No Accident: Inside GM’s deadly ignition switch scandal
Lance Cooper was looking for answers behind a single car crash. What the attorney found led to a recall of 30 million vehicles. Inside General Motors’ deadly ignition switch scandal—and the price one Kennesaw family paid.
Welcome to the Magnolia Music and Medicine Show
Karl Hilliard dreamed up the Medicine Show nine years ago, and its fusion of small-town idiosyncrasy with star musical talent has made the spectacle an unlikely success. A supremely charming, rough-hewn cross between A Prairie Home Companion and the Grand Ole Opry, the Medicine Show is hosted six times a year by the hospitable citizens of Eastman.
How less than six square miles could determine Atlanta’s next mayor
Since Kasim Reed took office, more than 20,000 white transplants have moved inside the city limits. That influx, combined with the past decade’s foreclosure crisis that disproportionately affected black residents, means today the city’s black population is roughly 50 percent, compared with 67 percent in 1990.
Stephon Ferguson brings Martin Luther King Jr.’s words to life
Bowing his head in prayer, he takes a deep breath and begins to deliver familiar words in a voice that instantly transports the listener back in time. For the next five minutes, Stephon Ferguson recites, no, inhabits the 1963 “I Have a Dream” speech in a tone, diction, and cadence uncannily reminiscent of King’s own. So reminiscent, in fact, that it would almost be an insult to call Ferguson’s reenactment an impersonation.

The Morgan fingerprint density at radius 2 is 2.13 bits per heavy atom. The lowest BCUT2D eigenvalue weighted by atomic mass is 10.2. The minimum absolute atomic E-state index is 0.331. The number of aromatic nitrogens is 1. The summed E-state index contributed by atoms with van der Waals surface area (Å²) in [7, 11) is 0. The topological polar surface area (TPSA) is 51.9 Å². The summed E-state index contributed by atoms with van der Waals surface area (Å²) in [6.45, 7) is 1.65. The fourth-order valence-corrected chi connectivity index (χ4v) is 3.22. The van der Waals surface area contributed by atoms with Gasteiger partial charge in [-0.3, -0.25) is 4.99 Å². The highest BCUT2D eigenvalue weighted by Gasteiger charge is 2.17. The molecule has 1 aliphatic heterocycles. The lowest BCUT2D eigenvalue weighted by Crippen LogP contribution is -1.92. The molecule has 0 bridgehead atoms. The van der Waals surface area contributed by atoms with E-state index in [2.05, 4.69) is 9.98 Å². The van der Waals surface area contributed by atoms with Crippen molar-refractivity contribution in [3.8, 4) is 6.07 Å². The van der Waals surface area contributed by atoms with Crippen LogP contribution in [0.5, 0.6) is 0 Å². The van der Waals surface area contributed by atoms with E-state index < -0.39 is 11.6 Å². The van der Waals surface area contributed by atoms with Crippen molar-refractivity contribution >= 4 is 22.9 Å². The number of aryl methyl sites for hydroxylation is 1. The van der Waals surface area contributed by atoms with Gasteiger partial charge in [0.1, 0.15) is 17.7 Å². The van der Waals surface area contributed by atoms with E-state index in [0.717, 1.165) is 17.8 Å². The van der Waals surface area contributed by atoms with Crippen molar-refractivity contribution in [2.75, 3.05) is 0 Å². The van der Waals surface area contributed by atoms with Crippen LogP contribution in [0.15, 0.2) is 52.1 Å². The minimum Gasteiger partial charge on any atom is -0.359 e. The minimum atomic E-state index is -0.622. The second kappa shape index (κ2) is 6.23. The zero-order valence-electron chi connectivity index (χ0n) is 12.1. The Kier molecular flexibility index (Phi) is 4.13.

A look at the latest additions to Emory’s Jack Kerouac collection
Emory University augmented its already impressive Jack Kerouac collection with a newly donated trove of nearly 100 letters, family photos, and personal effects—including correspondences with Neal Cassady.
A fiber Internet frenzy is coming to Atlanta, but it will be a while before you can get online
Until recently, the gigabit service that fiber provides—at speeds billed as up to 100 times faster than basic broadband—had been the exclusive provenance of startup hubs like Atlanta Tech Village and Alpharetta’s progressive, mixed-use sensation Avalon.
Dad’s Garage is reborn with a new theater in Old Fourth Ward
The new space, which Dad’s bought after raising $169,000 through Kickstarter, marks the first time that the company has owned its own theater.
Atlanta artist Michael Goettee captures the spirit of the West in new Booth Museum exhibit
Michael Goettee, a magazine art director turned painter and sculptor, grew up loving Westerns like The Lone Ranger and The Cisco Kid. But it wasn’t until a trip to Santa Fe 10 years ago that he began incorporating Western imagery into his work.
How to ship an artistic masterpiece
Museums often borrow works of art for exhibitions, but how does a precious, fragile painting from, say, New York make its way to Atlanta without a speck of damage? This month the Georgia Museum of Art offers a rare glimpse into the complexities of shipping a work.